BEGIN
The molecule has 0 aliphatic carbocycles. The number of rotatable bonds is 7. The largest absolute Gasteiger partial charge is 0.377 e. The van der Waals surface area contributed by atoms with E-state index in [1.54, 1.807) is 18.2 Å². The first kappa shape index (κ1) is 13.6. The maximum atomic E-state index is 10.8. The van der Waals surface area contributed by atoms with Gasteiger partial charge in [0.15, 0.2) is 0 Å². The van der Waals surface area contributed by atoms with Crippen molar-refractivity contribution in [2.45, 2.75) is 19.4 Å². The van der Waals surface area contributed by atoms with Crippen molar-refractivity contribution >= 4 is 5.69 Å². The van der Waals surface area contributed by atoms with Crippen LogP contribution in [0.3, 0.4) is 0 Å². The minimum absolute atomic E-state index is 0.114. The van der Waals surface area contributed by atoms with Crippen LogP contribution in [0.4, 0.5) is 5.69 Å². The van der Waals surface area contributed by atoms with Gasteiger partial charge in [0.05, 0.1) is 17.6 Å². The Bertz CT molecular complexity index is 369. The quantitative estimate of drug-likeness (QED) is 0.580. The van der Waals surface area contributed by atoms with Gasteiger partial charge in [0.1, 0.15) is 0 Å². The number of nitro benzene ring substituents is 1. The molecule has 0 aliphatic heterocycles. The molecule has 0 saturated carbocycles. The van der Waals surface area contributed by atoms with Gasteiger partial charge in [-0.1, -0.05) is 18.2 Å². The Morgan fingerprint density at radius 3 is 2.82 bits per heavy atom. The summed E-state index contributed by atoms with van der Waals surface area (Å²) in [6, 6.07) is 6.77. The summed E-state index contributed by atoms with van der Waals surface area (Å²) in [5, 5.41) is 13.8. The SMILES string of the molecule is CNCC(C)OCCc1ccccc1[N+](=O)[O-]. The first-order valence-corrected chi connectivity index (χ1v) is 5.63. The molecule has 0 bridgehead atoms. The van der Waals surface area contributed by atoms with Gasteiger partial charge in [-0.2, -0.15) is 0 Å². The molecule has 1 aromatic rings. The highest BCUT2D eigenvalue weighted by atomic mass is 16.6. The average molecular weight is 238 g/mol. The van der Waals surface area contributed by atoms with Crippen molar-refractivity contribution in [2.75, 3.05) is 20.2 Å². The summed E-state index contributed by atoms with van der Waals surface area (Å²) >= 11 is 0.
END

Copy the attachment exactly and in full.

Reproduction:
The molecule has 0 aliphatic carbocycles. The number of rotatable bonds is 7. The largest absolute Gasteiger partial charge is 0.377 e. The van der Waals surface area contributed by atoms with E-state index in [1.54, 1.807) is 18.2 Å². The first kappa shape index (κ1) is 13.6. The maximum atomic E-state index is 10.8. The van der Waals surface area contributed by atoms with Gasteiger partial charge in [0.15, 0.2) is 0 Å². The van der Waals surface area contributed by atoms with Crippen molar-refractivity contribution in [2.45, 2.75) is 19.4 Å². The van der Waals surface area contributed by atoms with Crippen molar-refractivity contribution >= 4 is 5.69 Å². The van der Waals surface area contributed by atoms with Crippen LogP contribution in [0.3, 0.4) is 0 Å². The minimum absolute atomic E-state index is 0.114. The van der Waals surface area contributed by atoms with Crippen LogP contribution in [0.4, 0.5) is 5.69 Å². The van der Waals surface area contributed by atoms with Gasteiger partial charge in [0.05, 0.1) is 17.6 Å². The Bertz CT molecular complexity index is 369. The quantitative estimate of drug-likeness (QED) is 0.580. The van der Waals surface area contributed by atoms with Gasteiger partial charge in [0.1, 0.15) is 0 Å². The number of nitro benzene ring substituents is 1. The molecule has 0 aliphatic heterocycles. The molecule has 0 saturated carbocycles. The van der Waals surface area contributed by atoms with Gasteiger partial charge in [-0.1, -0.05) is 18.2 Å². The Morgan fingerprint density at radius 3 is 2.82 bits per heavy atom. The summed E-state index contributed by atoms with van der Waals surface area (Å²) in [6, 6.07) is 6.77. The summed E-state index contributed by atoms with van der Waals surface area (Å²) in [5, 5.41) is 13.8. The SMILES string of the molecule is CNCC(C)OCCc1ccccc1[N+](=O)[O-]. The first-order valence-corrected chi connectivity index (χ1v) is 5.63. The molecule has 0 bridgehead atoms. The van der Waals surface area contributed by atoms with Gasteiger partial charge in [-0.2, -0.15) is 0 Å². The molecule has 1 aromatic rings. The highest BCUT2D eigenvalue weighted by atomic mass is 16.6. The average molecular weight is 238 g/mol. The van der Waals surface area contributed by atoms with Crippen molar-refractivity contribution in [2.75, 3.05) is 20.2 Å². The summed E-state index contributed by atoms with van der Waals surface area (Å²) >= 11 is 0.